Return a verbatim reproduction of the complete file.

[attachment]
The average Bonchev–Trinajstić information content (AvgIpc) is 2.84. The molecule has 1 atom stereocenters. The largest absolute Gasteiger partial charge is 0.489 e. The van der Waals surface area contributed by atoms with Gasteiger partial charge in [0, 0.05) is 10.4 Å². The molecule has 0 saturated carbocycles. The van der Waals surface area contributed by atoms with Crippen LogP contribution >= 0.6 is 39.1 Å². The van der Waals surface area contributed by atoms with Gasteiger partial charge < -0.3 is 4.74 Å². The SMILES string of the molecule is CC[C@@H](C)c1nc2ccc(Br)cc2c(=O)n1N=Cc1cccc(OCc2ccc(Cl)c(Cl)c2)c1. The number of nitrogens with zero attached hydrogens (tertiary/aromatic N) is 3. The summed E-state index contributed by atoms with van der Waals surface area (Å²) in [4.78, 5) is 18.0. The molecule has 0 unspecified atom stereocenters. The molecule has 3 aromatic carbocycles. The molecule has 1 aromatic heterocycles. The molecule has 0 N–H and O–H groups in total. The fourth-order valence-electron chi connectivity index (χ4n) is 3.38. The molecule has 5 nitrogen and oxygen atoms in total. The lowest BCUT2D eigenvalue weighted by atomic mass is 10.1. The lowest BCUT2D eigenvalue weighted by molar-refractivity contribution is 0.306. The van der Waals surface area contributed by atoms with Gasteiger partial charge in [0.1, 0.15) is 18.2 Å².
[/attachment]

The average Bonchev–Trinajstić information content (AvgIpc) is 2.84. The molecule has 1 atom stereocenters. The largest absolute Gasteiger partial charge is 0.489 e. The van der Waals surface area contributed by atoms with Gasteiger partial charge in [0, 0.05) is 10.4 Å². The molecule has 0 saturated carbocycles. The van der Waals surface area contributed by atoms with Crippen LogP contribution >= 0.6 is 39.1 Å². The van der Waals surface area contributed by atoms with Gasteiger partial charge < -0.3 is 4.74 Å². The SMILES string of the molecule is CC[C@@H](C)c1nc2ccc(Br)cc2c(=O)n1N=Cc1cccc(OCc2ccc(Cl)c(Cl)c2)c1. The number of nitrogens with zero attached hydrogens (tertiary/aromatic N) is 3. The summed E-state index contributed by atoms with van der Waals surface area (Å²) in [4.78, 5) is 18.0. The molecule has 0 unspecified atom stereocenters. The molecule has 3 aromatic carbocycles. The molecule has 1 aromatic heterocycles. The molecule has 0 N–H and O–H groups in total. The fourth-order valence-electron chi connectivity index (χ4n) is 3.38. The molecule has 5 nitrogen and oxygen atoms in total. The lowest BCUT2D eigenvalue weighted by atomic mass is 10.1. The lowest BCUT2D eigenvalue weighted by molar-refractivity contribution is 0.306. The van der Waals surface area contributed by atoms with Gasteiger partial charge in [0.1, 0.15) is 18.2 Å².